The Trump family should know one thing or two about harassment, considering the pending lawsuit against Donald Trump.
And yet, they seem to be very confused.
When asked about harassment in the workplace, Donald Trump has declared,
“I would like to think she (his daughter Ivanka) would find another career or find another company if that was the case”.
No, women harassed in the workplace should not find another company to work for. They should keep their jobs, and the harasser should be fired and punished according to the law.
And Trump forgets that most women do not have multi-millionaire families backing them up, and leaving their current job might not be an option. Also, there are women who sacrificed (unlike Trump) to get where they are professionally. How dare Trump tell them they should give up what they achieved because someone else harassed them.
And when the media erupted with criticisms, Eric Trump, Donald’s son, came to the rescue.
But do not picture him as a knight in a shiny armor, rather remember this picture, showing a proud Eric after he killed an endangered animal.
Yes, he did say, after a very specific question by “CBS This Morning” host Charlie Rose that women should report harassment to Human Resources. But while the suggestion makes sense as such, it does not account for another problem with harassment: fear of retaliation.
Fatima Goss Graves, the National Women’s Law Center vice president, explained it to the Washington Post.
“Most workplace harassment goes unrecorded. People deeply fear retaliation. They believe nothing good will happen if they do report it. That there will be inaction and potentially blame and certainly potential repercussions.”
And it gets worse. Desperately trying to fix his father’s declaration, Eric added:
‘I think what he’s saying is, Ivanka is a strong, powerful woman, she wouldn’t allow herself to be objected (sic) to it […] I don’t think she would allow herself to be subjected to that. “
Breaking news for Eric. Women do not allow anyone to harass them.
The official definition from the American Association of University Women is:
“unwelcome sexual advances, requests for sexual favors, or other verbal or physical conduct of a sexual nature.”
Should Eric have trouble understanding the explanation, a Twitter user perfectly summarized it for him.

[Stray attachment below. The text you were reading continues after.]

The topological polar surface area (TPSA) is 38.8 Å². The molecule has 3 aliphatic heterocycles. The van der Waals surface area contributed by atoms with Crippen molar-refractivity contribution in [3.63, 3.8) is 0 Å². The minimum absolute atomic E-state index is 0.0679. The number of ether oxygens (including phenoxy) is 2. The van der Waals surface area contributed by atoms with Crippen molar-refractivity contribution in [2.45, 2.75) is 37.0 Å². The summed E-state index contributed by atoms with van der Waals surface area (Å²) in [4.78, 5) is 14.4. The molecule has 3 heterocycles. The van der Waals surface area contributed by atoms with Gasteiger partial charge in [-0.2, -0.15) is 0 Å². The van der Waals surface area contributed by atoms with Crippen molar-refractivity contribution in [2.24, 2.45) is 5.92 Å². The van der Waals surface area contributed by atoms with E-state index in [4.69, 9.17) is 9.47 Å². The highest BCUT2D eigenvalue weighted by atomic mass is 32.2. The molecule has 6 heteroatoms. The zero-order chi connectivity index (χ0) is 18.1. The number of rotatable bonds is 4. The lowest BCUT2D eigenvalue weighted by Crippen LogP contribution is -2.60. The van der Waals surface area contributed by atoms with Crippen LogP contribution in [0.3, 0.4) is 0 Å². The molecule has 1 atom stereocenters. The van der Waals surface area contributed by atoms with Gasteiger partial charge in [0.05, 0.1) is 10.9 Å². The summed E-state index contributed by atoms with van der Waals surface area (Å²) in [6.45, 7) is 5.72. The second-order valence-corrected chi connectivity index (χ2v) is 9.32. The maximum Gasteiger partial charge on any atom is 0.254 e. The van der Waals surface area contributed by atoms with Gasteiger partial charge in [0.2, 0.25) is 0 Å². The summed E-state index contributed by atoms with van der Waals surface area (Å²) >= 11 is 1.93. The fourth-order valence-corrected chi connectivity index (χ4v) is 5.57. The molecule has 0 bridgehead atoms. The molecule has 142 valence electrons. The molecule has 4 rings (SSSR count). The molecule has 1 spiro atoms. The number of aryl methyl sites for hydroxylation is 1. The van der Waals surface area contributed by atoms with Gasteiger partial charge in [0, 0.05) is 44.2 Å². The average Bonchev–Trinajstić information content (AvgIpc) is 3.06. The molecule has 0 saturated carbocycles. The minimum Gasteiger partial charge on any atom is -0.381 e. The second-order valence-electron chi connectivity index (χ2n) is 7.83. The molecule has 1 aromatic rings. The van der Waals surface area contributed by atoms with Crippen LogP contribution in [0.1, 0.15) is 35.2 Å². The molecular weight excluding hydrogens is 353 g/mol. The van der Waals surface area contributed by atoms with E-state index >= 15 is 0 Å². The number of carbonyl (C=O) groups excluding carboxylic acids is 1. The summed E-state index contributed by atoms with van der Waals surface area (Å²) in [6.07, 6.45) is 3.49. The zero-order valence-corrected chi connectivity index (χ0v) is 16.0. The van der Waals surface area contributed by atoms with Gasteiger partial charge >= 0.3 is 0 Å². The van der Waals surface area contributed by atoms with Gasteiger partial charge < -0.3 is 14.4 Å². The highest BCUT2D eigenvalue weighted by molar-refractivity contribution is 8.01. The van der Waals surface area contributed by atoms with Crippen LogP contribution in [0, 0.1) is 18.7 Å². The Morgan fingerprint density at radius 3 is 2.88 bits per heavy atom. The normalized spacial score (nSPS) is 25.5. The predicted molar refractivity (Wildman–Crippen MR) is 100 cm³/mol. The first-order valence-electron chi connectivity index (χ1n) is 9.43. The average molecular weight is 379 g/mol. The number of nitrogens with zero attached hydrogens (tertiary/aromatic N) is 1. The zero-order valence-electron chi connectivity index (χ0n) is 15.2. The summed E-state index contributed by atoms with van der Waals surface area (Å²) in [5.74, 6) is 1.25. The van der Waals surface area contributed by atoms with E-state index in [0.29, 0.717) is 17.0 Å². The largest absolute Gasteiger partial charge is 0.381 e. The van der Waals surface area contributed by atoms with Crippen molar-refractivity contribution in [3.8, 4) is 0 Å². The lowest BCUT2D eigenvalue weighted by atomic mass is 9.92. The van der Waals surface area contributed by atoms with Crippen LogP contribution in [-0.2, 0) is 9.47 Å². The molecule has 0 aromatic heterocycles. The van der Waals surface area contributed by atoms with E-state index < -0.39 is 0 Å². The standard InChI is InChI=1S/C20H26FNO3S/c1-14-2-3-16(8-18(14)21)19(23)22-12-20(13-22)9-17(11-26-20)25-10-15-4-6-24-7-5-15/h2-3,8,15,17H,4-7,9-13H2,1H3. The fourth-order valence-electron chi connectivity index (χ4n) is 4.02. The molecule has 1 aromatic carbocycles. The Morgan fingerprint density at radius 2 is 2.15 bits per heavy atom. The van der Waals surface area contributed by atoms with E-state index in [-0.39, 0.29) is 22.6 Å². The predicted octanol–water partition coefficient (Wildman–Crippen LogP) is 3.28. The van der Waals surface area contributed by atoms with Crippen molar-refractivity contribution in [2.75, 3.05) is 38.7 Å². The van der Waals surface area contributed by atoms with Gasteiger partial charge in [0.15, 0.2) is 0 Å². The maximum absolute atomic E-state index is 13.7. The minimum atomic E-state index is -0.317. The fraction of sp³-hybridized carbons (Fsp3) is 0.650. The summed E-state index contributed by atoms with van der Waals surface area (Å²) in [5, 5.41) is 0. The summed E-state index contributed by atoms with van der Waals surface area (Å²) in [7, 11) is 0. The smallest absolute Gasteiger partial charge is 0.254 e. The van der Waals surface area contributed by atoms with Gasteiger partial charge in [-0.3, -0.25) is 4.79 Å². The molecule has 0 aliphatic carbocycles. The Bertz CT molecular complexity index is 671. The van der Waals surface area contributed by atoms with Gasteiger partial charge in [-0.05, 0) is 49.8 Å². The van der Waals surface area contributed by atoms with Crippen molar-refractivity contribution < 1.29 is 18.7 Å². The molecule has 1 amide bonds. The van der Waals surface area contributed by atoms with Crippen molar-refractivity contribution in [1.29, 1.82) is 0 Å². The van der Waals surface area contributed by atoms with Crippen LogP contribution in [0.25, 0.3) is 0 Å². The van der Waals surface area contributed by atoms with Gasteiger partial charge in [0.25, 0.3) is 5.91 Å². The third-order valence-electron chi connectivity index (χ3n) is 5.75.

Implying that harassment happens to women who allow it, it is victim-blaming by the book. It is saying to the 30% of women who are harassed every year in the workplace that they were “looking for it” or that they were weak.
It is legitimizing a culture that objectifies (this is the verb, not object, by the way, Eric) women. It is the same culture that protects the harassers and forces the victims to leave their jobs, women who cannot rely on dad’s checkbook. Or makes them shut up because they are too afraid to remain unemployed or of further abuses.
Bridgette Stumpf, co-executive director of the Network for Victim Recovery of DC strongly condemns the statement:
“Saying that ultimately a woman’s presence or personality can impact whether or not they are harassed is akin to saying it is a woman’s fault for being sexually assaulted based on what she wore or drank. And instead of placing blame on the person responsible for the wrongful behavior, he wants to say that women can just leave the workplace”
These women whom Eric is blaming are instead the strongest. Because they find themselves in a horrible situation and do not give up, to the best of their capacities. Whether is facing the stigma and report the harassment or shut up in fear and bump into their harasser at the coffee machine or leave the workplace and renounce what they worked so hard for. You cannot call these women weak. Surely they are stronger than a grown-up man like Eric who cannot recall the last time he voiced his dissent with his father.
But Eric was on fire this week. So, after reducing the whole harassment issue to a matter of weaknesses and strength, he rushed to his father’s defense on the controversy with the Khans family.
Asked by Norah O’Donnell whether his father was ready to apologize, he replied that “I think my father has”.
And here again, he shows not to have a clue. An apology, according to the Oxford dictionary is:
A regretful acknowledgement of an offence or failure.
What Trump said instead is:
“While I feel deeply for the loss of his son, Mr. Khan who has never met me, has no right to stand in front of millions of people and claim I have never read the Constitution, (which is false) and say many other inaccurate things.”
This is far from being an apology. This is targeting the father of a dead hero after having humiliated the mother.
When asked whether his father usually apologizes, Eric replied, succinctly: “He is a fighter”.
But at the end of the day, who cares? According to Eric it’s just an issue which has been “blown out of proportion.”
Apparently, narcissism is running rampant in the Trump family’s veins, Eric turned the matter toward Donald Trump’s favorite topic: Donald Trump, whom according to his offspring was “attacked viciously.”
In one day, Eric managed to do almost even more damage than his father (who would have thought it was even possible?) by turning the table to a situation where women are to be blamed when harassed and the family of a war hero insulted by his father blamed of vicious attacks.
As they say: the apple doesn’t fall far from the tree.
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